On Sept. 1, 2015, the Board of Professional Conduct gave notice to the Ohio Supreme Court, which in turn, issued an interim felony suspension of Mason’s law license, court records show.
Mason was sentenced on Sept. 26, 2015, to two years at the Lorain Correctional Institution and six months in county jail, but he was given judicial release after having served nine months, court documents said.
Mason’s ex-wife was awarded $150,000 in a civil lawsuit she filed against him, according to court records.
On June 9, 2017, the Board of Professional Conduct recommended that Mason be permanently disbarred. On Dec. 28, 2017, the Ohio State Bar Association suspended his law license indefinitely, court records show.
As part of his judicial release from prison after the 2014 beating, Mason had probation requirements in place.
Because he was a former Cuyahoga County judge, to avoid any potential conflict of interest, Lorain County Adult Probation conducted "courtesy supervision" in Mason's case for Cuyahoga County, according to a court administrator.
In June of 2016, Mason's case was assigned to a deputy chief probation officer who supervised him.
The administrator said Mason did not violate his probation at any point and reported to every assigned office visit monthly, and later bimonthly, due to compliance. He was also tested negative for drug use each visit.
In addition, he completed his anger management course, the administrator said.
His last probation visit was Nov. 5, and before his ex-wife's death, the conditions and restrictions — including a no-contact order — were still in place.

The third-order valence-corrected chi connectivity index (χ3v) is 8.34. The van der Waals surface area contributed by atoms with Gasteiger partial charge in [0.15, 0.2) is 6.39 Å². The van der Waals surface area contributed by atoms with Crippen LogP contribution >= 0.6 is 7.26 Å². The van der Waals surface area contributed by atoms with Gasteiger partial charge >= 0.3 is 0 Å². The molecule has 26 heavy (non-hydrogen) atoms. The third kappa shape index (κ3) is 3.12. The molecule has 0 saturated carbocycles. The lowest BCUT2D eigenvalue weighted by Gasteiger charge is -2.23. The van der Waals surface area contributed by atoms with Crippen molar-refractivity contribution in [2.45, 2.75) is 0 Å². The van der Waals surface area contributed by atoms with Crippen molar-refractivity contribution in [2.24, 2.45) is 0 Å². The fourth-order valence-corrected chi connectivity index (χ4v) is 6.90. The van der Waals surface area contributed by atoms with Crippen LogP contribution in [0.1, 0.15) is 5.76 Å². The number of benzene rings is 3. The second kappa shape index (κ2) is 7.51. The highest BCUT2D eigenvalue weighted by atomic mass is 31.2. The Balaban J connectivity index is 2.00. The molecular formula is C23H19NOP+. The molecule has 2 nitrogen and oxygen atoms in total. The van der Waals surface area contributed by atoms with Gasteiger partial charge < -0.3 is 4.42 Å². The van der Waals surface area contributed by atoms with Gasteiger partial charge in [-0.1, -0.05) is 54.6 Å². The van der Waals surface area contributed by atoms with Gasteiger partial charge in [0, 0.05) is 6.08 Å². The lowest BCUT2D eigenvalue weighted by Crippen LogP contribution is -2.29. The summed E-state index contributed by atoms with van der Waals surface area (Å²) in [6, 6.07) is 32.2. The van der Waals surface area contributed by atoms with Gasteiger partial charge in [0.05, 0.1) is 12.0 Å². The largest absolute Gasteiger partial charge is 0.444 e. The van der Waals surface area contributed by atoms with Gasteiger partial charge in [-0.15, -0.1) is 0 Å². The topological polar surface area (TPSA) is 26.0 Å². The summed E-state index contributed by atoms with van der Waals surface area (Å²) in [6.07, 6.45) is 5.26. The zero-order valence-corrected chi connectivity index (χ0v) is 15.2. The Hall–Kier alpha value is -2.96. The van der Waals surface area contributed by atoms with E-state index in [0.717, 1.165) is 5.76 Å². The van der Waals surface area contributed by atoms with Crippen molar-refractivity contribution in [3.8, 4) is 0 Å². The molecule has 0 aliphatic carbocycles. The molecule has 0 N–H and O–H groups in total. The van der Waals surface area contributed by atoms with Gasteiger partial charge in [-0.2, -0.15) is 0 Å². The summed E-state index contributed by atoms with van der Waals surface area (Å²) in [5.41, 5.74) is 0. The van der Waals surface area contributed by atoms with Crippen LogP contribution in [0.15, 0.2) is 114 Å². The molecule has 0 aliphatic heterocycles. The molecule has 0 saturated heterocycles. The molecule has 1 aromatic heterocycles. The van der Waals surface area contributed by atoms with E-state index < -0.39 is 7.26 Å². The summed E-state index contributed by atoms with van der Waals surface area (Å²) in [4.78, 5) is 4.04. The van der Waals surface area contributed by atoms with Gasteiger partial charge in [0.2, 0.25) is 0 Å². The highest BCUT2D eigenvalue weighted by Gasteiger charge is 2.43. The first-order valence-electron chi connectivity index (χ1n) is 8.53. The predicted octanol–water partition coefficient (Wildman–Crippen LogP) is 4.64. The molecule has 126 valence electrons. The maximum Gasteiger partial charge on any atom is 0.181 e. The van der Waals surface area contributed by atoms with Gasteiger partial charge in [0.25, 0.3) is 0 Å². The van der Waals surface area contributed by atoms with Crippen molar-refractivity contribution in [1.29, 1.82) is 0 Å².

Mason was required to complete probation through 2021.
Mayor defends hiring
In November 2017, Cleveland Mayor Frank Jackson hired Mason as the city’s Minority Business Development Administrator. Mason was fired from his city job on Saturday evening following his arrest. The mayor defended the hiring on Monday.
At a city council meeting on Monday night, some council members said they want the city's "second chances" program re-examined, a move the mayor said he would not welcome.
A community mourns
Shaker Heights canceled all professional learning scheduled for Monday and Tuesday to give the community a chance to grieve the death of Fraser, a teacher in the school system. A vigil was held in Fraser's honor on Monday at 5:30 p.m. at Woodbury Elementary School. The Shaker Heights Teachers' Association also has a GoFundMe campaign to raise funds for Fraser's two children.
Hundreds gathered at vigil for slain Shaker Heights teacher Aisha Fraser. pic.twitter.com/sTVPFlhUCy— Homa Bash (@HomaBashWEWS) November 19, 2018
The feeling at the vigil was one of grief and shock, according to our reporters in attendance.
Remembered by friends
Those who knew Fraser well said she was putting her life back together again following her divorce from Mason.
What we don't know
No criminal charges relating to Fraser's death have been filed yet, but Shaker police do say that charges are forthcoming.